Simon Templar, who had as many human instincts as any of the aforesaid, would have stared at her anyway; but somehow he found himself watching her with even more than that natural curiosity and interest. And a faint tentative tingle went through him as he realized why. For an instant, when he had first raised his eyes and seen her, he had wondered if Patricia Holm had missed an appointment of her own and had come to join him. This girl was surprisingly like Pat; the same height, the same fair grace, the same radiant charm. There was something vaguely familiar about her face too; and now the Saint was no longer reminded, of Pat. He wondered who she was, and he was not the kind of man to be satisfied with wondering. Simon Templar, qui avait au moins autant de goût que n'importe laquelle des personnes sus-nommées, l'avait regardée avec intérêt, mais ce qui le frappait par-dessus tout, c'etait la ressemblance de cette jeune femme avec Patricia Holm. II se demanda qui elle était. Simon Templar, who had at least as much taste as any of the aforesaid personalities, had watched her with interest, but what had struck him above all was the young woman's resemblance with Patricia Holm. He wondered who she was.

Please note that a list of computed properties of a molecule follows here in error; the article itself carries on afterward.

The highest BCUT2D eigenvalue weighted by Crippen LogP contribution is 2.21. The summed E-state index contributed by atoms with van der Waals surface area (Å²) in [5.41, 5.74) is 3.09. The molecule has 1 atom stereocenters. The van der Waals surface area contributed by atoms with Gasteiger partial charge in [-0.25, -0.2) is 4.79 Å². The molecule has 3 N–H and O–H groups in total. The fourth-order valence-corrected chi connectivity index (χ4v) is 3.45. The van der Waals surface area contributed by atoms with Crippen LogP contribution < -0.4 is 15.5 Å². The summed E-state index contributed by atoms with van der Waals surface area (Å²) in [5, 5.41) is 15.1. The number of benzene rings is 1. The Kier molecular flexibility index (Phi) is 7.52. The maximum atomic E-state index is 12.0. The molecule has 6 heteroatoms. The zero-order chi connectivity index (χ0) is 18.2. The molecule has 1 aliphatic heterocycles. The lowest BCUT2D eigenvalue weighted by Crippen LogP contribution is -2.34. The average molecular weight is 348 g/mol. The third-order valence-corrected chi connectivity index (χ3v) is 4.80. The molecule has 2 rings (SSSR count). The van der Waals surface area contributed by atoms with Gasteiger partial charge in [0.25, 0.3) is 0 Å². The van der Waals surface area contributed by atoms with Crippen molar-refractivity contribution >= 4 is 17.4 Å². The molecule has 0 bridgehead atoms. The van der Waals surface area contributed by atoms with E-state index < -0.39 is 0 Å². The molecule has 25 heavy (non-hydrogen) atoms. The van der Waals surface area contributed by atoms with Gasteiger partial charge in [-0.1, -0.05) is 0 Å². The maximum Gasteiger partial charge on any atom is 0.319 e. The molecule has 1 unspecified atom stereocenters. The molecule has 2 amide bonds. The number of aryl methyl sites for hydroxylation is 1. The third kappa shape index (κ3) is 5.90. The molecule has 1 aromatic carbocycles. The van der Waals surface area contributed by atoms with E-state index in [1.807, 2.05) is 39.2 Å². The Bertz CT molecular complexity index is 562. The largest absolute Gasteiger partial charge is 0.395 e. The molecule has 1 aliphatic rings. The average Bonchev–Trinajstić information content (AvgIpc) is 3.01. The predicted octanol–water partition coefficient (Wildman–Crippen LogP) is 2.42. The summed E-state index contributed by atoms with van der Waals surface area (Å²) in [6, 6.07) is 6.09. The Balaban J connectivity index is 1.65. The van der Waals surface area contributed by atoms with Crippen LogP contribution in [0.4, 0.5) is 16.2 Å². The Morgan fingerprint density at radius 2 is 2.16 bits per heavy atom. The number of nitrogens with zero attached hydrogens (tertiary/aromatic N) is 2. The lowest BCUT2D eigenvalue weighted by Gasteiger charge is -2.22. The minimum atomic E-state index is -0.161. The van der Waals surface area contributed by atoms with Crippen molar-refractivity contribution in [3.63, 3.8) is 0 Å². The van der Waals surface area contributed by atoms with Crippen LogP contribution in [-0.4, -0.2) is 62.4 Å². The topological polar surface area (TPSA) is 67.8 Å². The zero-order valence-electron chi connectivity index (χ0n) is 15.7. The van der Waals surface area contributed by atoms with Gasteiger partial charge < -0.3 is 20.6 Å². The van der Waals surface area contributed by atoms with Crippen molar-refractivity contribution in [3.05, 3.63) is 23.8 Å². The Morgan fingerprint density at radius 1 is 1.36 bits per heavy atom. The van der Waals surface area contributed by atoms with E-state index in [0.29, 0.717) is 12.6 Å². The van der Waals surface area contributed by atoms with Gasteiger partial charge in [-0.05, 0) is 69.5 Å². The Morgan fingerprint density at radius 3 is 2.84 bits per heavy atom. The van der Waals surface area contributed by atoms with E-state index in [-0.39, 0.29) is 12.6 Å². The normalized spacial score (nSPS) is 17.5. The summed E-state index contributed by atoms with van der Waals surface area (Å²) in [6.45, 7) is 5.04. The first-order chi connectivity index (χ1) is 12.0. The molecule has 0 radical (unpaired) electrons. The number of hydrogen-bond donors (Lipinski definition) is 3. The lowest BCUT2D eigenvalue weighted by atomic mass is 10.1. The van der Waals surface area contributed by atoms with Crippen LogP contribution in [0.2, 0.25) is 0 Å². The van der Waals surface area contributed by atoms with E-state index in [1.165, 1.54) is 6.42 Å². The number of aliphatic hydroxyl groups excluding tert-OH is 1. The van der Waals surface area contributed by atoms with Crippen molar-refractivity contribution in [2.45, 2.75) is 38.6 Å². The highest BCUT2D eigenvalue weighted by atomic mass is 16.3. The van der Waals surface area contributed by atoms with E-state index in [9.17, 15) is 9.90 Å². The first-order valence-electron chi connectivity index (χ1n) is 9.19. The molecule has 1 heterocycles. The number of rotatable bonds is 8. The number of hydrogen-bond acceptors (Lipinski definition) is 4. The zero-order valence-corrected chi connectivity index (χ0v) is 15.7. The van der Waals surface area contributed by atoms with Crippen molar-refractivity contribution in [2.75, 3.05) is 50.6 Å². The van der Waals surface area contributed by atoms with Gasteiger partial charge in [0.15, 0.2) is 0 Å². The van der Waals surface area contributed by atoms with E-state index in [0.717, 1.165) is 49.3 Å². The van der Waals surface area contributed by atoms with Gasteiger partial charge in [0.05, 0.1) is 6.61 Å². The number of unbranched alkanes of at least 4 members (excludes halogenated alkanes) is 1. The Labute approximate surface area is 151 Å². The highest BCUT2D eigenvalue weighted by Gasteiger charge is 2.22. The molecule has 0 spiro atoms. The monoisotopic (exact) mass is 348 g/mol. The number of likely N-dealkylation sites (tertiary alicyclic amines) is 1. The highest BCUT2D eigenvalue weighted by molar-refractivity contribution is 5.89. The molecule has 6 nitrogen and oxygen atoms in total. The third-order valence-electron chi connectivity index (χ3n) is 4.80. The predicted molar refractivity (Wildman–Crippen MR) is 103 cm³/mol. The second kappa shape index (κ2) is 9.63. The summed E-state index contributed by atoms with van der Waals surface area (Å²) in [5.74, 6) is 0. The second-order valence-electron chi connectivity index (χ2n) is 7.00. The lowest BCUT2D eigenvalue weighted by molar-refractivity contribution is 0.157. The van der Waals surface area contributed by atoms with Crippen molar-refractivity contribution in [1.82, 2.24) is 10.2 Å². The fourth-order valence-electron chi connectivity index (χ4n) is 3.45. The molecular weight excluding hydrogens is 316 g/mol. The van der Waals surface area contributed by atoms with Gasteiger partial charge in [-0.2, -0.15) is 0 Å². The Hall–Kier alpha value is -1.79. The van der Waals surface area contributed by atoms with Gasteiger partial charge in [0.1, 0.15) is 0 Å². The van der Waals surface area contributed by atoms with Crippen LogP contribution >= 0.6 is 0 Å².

"Tell me, Alphonse," he murmured to the waiter who was hovering about him like a ministering angel, "who is the vision in smoke blue at that table over there?" - Dites-moi, Alphonse, murmura-t-il au garçon, qui est la dame en bleu? "Tell me, Alphonse," he murmured to the waiter, "who is the lady in blue?"
The waiter looked across the room. "That, sir," he said, with a certain visible contempt for such ignorance, "is Miss Beatrice Avery." Alphonse regarda le Saint avec un certain mépris.